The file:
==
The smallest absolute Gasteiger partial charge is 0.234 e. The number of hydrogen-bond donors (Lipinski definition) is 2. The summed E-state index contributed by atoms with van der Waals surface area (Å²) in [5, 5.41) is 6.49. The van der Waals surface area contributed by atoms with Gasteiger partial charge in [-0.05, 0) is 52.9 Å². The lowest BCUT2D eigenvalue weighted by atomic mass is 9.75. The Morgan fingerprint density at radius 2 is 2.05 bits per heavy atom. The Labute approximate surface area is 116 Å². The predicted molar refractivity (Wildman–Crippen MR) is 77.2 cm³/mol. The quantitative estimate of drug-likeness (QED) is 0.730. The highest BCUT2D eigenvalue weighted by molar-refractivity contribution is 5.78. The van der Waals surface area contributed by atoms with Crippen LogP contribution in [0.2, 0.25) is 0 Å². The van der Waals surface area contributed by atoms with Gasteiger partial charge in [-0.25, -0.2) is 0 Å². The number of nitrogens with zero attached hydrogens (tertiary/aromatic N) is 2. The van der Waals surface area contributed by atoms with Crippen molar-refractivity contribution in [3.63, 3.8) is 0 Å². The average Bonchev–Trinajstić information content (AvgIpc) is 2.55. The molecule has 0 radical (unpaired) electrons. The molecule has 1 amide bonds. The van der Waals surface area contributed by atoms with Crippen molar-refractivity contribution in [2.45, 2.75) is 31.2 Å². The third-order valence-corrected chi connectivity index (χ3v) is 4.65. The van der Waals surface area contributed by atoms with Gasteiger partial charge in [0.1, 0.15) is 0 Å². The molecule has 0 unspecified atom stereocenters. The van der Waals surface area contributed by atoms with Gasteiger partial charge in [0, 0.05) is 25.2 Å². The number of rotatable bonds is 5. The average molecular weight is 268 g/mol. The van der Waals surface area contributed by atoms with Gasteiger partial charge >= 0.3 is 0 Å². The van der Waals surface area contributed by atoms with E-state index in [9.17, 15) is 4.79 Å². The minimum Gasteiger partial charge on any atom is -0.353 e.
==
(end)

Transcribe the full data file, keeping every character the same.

The smallest absolute Gasteiger partial charge is 0.234 e. The number of hydrogen-bond donors (Lipinski definition) is 2. The summed E-state index contributed by atoms with van der Waals surface area (Å²) in [5, 5.41) is 6.49. The van der Waals surface area contributed by atoms with Gasteiger partial charge in [-0.05, 0) is 52.9 Å². The lowest BCUT2D eigenvalue weighted by atomic mass is 9.75. The Morgan fingerprint density at radius 2 is 2.05 bits per heavy atom. The Labute approximate surface area is 116 Å². The predicted molar refractivity (Wildman–Crippen MR) is 77.2 cm³/mol. The quantitative estimate of drug-likeness (QED) is 0.730. The highest BCUT2D eigenvalue weighted by molar-refractivity contribution is 5.78. The van der Waals surface area contributed by atoms with Crippen LogP contribution in [0.2, 0.25) is 0 Å². The van der Waals surface area contributed by atoms with Gasteiger partial charge in [-0.25, -0.2) is 0 Å². The number of nitrogens with zero attached hydrogens (tertiary/aromatic N) is 2. The van der Waals surface area contributed by atoms with Crippen molar-refractivity contribution in [3.63, 3.8) is 0 Å². The average Bonchev–Trinajstić information content (AvgIpc) is 2.55. The molecule has 0 radical (unpaired) electrons. The molecule has 1 amide bonds. The van der Waals surface area contributed by atoms with Crippen molar-refractivity contribution in [2.45, 2.75) is 31.2 Å². The third-order valence-corrected chi connectivity index (χ3v) is 4.65. The van der Waals surface area contributed by atoms with Gasteiger partial charge in [0.1, 0.15) is 0 Å². The molecule has 0 unspecified atom stereocenters. The van der Waals surface area contributed by atoms with Gasteiger partial charge in [0, 0.05) is 25.2 Å². The number of rotatable bonds is 5. The average molecular weight is 268 g/mol. The van der Waals surface area contributed by atoms with Gasteiger partial charge >= 0.3 is 0 Å². The van der Waals surface area contributed by atoms with E-state index in [9.17, 15) is 4.79 Å². The minimum Gasteiger partial charge on any atom is -0.353 e.